Russian cybersecurity firm Kaspersky Lab is, to put it mildly, having a rough time right now.
The U.S. Department of Homeland Security has banned federal agencies from using its products, due to its alleged ties with Russian intelligence, and even the electronic retailer Best Buy has pulled Kaspersky’s antivirus.
Now Kaspersky Lab is hitting back with what it calls a “comprehensive transparency initiative,” designed to win back people’s trust.
On Monday morning, the firm said it would allow an independent review of its source code by “an internationally recognized authority” in the first quarter of 2018, along with an independent review of its internal processes to determine their integrity.
The company also promised three “transparency centers” in the U.S., Europe and Asia, to allow clients and governments to review its code and the rules it uses to detect threats. The centers will open between 2018 and 2020, it said.
Kaspersky also said it would increase the bounty it pays security researchers who find flaws in its main products, to “up to $100K per discovered vulnerability.”
Crucially, Kaspersky also said it would develop “additional controls to govern the company’s data processing practices in coordination with an independent party that can attest to the company’s compliance with said controls by Q1 2018.”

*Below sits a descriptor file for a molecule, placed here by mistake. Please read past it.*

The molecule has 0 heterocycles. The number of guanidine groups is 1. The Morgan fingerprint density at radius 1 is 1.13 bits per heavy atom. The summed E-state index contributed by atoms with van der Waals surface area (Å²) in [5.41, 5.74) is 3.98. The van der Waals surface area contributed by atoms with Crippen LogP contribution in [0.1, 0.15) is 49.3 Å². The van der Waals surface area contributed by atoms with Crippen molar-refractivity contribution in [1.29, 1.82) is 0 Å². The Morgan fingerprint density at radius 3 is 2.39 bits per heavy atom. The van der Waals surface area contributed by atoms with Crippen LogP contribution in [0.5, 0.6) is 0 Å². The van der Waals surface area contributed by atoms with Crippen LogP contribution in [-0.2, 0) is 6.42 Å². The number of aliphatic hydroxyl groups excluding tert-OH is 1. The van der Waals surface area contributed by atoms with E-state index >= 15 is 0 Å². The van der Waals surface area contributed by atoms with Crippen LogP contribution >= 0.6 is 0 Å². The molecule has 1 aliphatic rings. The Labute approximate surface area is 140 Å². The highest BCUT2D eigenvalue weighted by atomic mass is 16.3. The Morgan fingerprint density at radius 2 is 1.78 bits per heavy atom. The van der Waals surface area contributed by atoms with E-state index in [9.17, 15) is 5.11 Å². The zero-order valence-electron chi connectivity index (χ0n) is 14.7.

U.S. officials reportedly turned on Kaspersky after a National Security Agency (NSA) employee took NSA spy tools home and put them on his computers, where Kaspersky’s antivirus picked them up and reported their details back to the Russian company. As the tools in question would have largely qualified as malware, that’s sort of what antivirus software is supposed to do—but the question then is how Russia’s spies allegedly learned about them.
“The internet was created to unite people and share knowledge,” said co-founder Eugene Kaspersky in a statement.
“Cybersecurity has no borders, but attempts to introduce national boundaries in cyberspace is counterproductive and must be stopped. We need to re-establish trust in relationships between companies, governments and citizens. That’s why we’re launching this Global Transparency Initiative: we want to show how we’re completely open and transparent.”
It is not uncommon for major software firms with government contracts to allow those governments to inspect their code—Microsoft does it, for example, in order to assure agencies around the world that Windows and other products do not contain backdoors.